Wednesday, October 03, 2007

You Ain't From Around Here

The Eastpointer

“You Ain’t from Around Here, Are Ya?”

By Richard E. Noble

I suppose that there are a few out there who might incorrectly assume that because a person has lived in the town of Eastpoint for thirty years or so, he could rightfully call himself an “Eastpointer”. I am not so naive. I would never, even in my wildest dream tell anyone that I was an Eastpointer. I could no more be an Eastpointer than if captured by a Seminole as a child and held on a reservation for thirty years would I be an Indian.
But when introducing myself to people from far off and distant places like “Tallahassee” for example, I can refer to myself as an “Eastpointer” because what the heck would they know, anyway. They probably wouldn’t know an Oysterman from a Fisherman, a Crabber from a Picker, a Shucker from a Culler or a Dealer from a Deck Hand.
Often here in this neighborhood people refer to me as a “Yankee” - sometimes even as a “damn Yankee”.
I was informed the very first night that I arrived here in Eastpoint of the difference between the two definitions.
The wife and I were at the old Charlie’s Bar when a rather large fellow with a mud stained T-shirt, a baseball cap and a pair of ragged looking stained white rubber boots came up to the bar next to where we were sitting. He looked me up and down rather curiously, and then said, “You ain’t from around here, are ya?”
My first thought was how did this guy come to the conclusion that I “wasn’t from around here”? I mean it wasn’t like I was Chinese or something. I wasn’t dressed in a Tuxedo or sporting a Gene Autry cowboy shirt and ten gallon, Wild West hat. I mean before landing here in Eastpoint, I had been from one corner of this country to another. My wife and I had traveled from Oregon and Washington State to Fort Lauderdale and Key West, Florida, from Baja and San Diego, California to Portland, Maine and Boston, Mass, from the upper peninsula of Michigan to Port Isabel, Texas. Like the song said “We had been everywhere man.” And in traveling to all these different places no one ever looked at us and said “You ain’t from around here, are ya?” That was wierd.
“No I ain’t,” I said.
“I didn’t think so. Where are you from anyway?”
“Well, before we arrived here we were working in Orlando.”
“You ain’t from Orlando.”
“You mean where was I born and raised?”
“Yeah, that’s what I mean.”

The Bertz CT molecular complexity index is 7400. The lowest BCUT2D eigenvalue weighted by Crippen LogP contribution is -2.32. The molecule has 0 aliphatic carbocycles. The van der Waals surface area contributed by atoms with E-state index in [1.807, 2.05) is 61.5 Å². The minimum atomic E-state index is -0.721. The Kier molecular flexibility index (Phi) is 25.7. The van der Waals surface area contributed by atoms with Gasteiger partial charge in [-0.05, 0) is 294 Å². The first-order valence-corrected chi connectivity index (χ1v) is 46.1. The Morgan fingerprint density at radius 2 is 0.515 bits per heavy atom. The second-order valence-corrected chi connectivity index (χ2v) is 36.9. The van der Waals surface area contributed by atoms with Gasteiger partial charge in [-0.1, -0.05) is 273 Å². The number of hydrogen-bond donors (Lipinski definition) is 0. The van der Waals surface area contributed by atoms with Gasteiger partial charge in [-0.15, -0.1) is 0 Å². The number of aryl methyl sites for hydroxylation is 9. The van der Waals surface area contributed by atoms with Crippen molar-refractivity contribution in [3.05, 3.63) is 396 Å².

“Well, originally I’m from New England - Massachusetts in particular.”
“That is just what I thought! You’re a Yankee.”
Now I thought that was rather peculiar. All the many years that I had lived in New England nobody had ever called me a Yankee. I was raised in a town up there that was called the “Immigrant City”. We had somewhere around 40 to 60 different nationalities who had settled there over the generations. I had been called a “Polack” and I had been called a “Harp” and I had sometimes been called a “Limey” depending on which of my immediate ancestors my accuser was familiar with. But no one had ever called me a Yankee.
“What the heck is a Yankee anyway?” I asked.
“Well there’s two kinds,” he said. “Let me ask you a question. Are you just passing through or are you lookin’ to buy a place and settle here?”
“At the moment we ain’t planning on settling anywhere,” I said. “We plan on staying any place that we can find work.”
“Well, we got plenty of that around here. But if you ain’t thinking of settling here and you’re just planning on passing through that would make you just a plan old Yankee.”
“And if I was planning on settling in?”
“Well, in that case you would be one of them damn Yankees.”
Everybody around the bar laughed. When the big gentleman walked away the bartender said “Don’t mind him. He don’t mean nothin’ by it. He kian’t help himself … he’s an Eastpointer.”
At this point I still don’t know if being known as an Eastpointer is a good thing or a bad thing. When my wife and I began our careers as “oyster people” we were working for this fellow who owned a little campground down by the water’s edge. We were standing on the “hill” one morning warming our hands over a small fire when I asked the old “salt” if he was originally from Eastpoint. He immediately began laughing and slapping his thighs and elbowing everyone standing around him. “He thinks I’m an Eastpointer,” the man said laughing and sputtering. “Can you believe that?”
Well after the laughing and sputtering died down, I followed up and said, “Well where are you from anyway?” I was sure that he was going to tell me that he was from Georgia or Alabama, or Louisiana or some place like that, but instead he proclaimed, “Why I’m from Carrabelle originally. I don’t have no relation to none of these folks over this a way.”
So there you go.
My conclusion was that if Carrabelle was a separate entity to this “Eastpointer” then maybe being a Yankee wasn’t all that distant either.

Richard E. Noble has been an “Eastpointer” for around thirty years now. He has authored two books: “A Summer with Charlie” which is currently listed on and “Hobo-ing America” which should be listed on Amazon in the not too distant future. Most recently he completed his first novel “Honor Thy Father and Thy Mother” which will be published and on sale soon.